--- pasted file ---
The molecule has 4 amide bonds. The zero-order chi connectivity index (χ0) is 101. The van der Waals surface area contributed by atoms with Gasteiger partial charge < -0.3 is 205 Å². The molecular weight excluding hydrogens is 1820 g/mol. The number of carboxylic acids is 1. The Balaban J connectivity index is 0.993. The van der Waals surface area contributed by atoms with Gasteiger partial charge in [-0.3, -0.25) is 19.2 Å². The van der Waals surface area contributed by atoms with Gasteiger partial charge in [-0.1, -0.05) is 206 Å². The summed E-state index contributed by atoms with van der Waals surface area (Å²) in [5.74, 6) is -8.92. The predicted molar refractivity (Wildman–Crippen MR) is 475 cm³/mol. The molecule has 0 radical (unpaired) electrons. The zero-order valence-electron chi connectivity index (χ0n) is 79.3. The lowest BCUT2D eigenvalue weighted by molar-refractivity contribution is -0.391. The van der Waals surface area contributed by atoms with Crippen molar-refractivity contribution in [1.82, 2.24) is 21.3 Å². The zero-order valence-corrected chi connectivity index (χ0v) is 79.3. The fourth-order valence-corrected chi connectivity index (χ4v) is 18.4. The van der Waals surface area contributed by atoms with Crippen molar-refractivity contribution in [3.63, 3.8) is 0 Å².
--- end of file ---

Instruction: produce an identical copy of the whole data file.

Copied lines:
The molecule has 4 amide bonds. The zero-order chi connectivity index (χ0) is 101. The van der Waals surface area contributed by atoms with Gasteiger partial charge < -0.3 is 205 Å². The molecular weight excluding hydrogens is 1820 g/mol. The number of carboxylic acids is 1. The Balaban J connectivity index is 0.993. The van der Waals surface area contributed by atoms with Gasteiger partial charge in [-0.3, -0.25) is 19.2 Å². The van der Waals surface area contributed by atoms with Gasteiger partial charge in [-0.1, -0.05) is 206 Å². The summed E-state index contributed by atoms with van der Waals surface area (Å²) in [5.74, 6) is -8.92. The predicted molar refractivity (Wildman–Crippen MR) is 475 cm³/mol. The molecule has 0 radical (unpaired) electrons. The zero-order valence-electron chi connectivity index (χ0n) is 79.3. The lowest BCUT2D eigenvalue weighted by molar-refractivity contribution is -0.391. The van der Waals surface area contributed by atoms with Crippen molar-refractivity contribution in [1.82, 2.24) is 21.3 Å². The zero-order valence-corrected chi connectivity index (χ0v) is 79.3. The fourth-order valence-corrected chi connectivity index (χ4v) is 18.4. The van der Waals surface area contributed by atoms with Crippen molar-refractivity contribution in [3.63, 3.8) is 0 Å².